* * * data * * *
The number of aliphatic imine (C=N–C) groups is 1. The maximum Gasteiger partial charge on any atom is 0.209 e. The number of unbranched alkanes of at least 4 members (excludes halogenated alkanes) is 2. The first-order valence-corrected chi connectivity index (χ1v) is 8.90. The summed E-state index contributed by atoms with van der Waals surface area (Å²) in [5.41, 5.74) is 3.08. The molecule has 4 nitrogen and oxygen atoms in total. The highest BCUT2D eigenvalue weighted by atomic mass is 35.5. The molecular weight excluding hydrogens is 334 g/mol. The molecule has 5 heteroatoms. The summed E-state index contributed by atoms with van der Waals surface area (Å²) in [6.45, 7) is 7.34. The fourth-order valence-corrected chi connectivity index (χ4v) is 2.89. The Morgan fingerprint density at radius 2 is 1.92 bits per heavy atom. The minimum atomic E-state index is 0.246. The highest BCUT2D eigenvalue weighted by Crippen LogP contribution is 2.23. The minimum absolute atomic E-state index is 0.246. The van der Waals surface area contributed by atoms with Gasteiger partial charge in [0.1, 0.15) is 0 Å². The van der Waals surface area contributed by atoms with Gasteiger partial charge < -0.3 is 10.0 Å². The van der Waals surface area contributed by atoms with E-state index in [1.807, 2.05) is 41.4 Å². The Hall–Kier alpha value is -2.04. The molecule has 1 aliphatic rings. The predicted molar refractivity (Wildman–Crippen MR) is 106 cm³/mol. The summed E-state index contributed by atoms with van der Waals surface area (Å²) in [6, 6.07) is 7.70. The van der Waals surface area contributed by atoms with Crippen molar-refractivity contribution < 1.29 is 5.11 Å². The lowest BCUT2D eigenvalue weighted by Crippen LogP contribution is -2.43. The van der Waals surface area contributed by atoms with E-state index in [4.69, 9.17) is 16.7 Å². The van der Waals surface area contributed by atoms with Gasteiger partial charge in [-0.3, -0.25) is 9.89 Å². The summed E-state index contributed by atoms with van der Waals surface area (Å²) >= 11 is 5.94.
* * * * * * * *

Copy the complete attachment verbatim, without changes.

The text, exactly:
The number of aliphatic imine (C=N–C) groups is 1. The maximum Gasteiger partial charge on any atom is 0.209 e. The number of unbranched alkanes of at least 4 members (excludes halogenated alkanes) is 2. The first-order valence-corrected chi connectivity index (χ1v) is 8.90. The summed E-state index contributed by atoms with van der Waals surface area (Å²) in [5.41, 5.74) is 3.08. The molecule has 4 nitrogen and oxygen atoms in total. The highest BCUT2D eigenvalue weighted by atomic mass is 35.5. The molecular weight excluding hydrogens is 334 g/mol. The molecule has 5 heteroatoms. The summed E-state index contributed by atoms with van der Waals surface area (Å²) in [6.45, 7) is 7.34. The fourth-order valence-corrected chi connectivity index (χ4v) is 2.89. The Morgan fingerprint density at radius 2 is 1.92 bits per heavy atom. The minimum atomic E-state index is 0.246. The highest BCUT2D eigenvalue weighted by Crippen LogP contribution is 2.23. The minimum absolute atomic E-state index is 0.246. The van der Waals surface area contributed by atoms with Gasteiger partial charge in [0.1, 0.15) is 0 Å². The van der Waals surface area contributed by atoms with Gasteiger partial charge < -0.3 is 10.0 Å². The van der Waals surface area contributed by atoms with E-state index in [1.807, 2.05) is 41.4 Å². The Hall–Kier alpha value is -2.04. The molecule has 1 aliphatic rings. The predicted molar refractivity (Wildman–Crippen MR) is 106 cm³/mol. The summed E-state index contributed by atoms with van der Waals surface area (Å²) in [6, 6.07) is 7.70. The van der Waals surface area contributed by atoms with Crippen molar-refractivity contribution < 1.29 is 5.11 Å². The lowest BCUT2D eigenvalue weighted by Crippen LogP contribution is -2.43. The van der Waals surface area contributed by atoms with E-state index in [4.69, 9.17) is 16.7 Å². The van der Waals surface area contributed by atoms with Gasteiger partial charge in [-0.3, -0.25) is 9.89 Å². The summed E-state index contributed by atoms with van der Waals surface area (Å²) >= 11 is 5.94.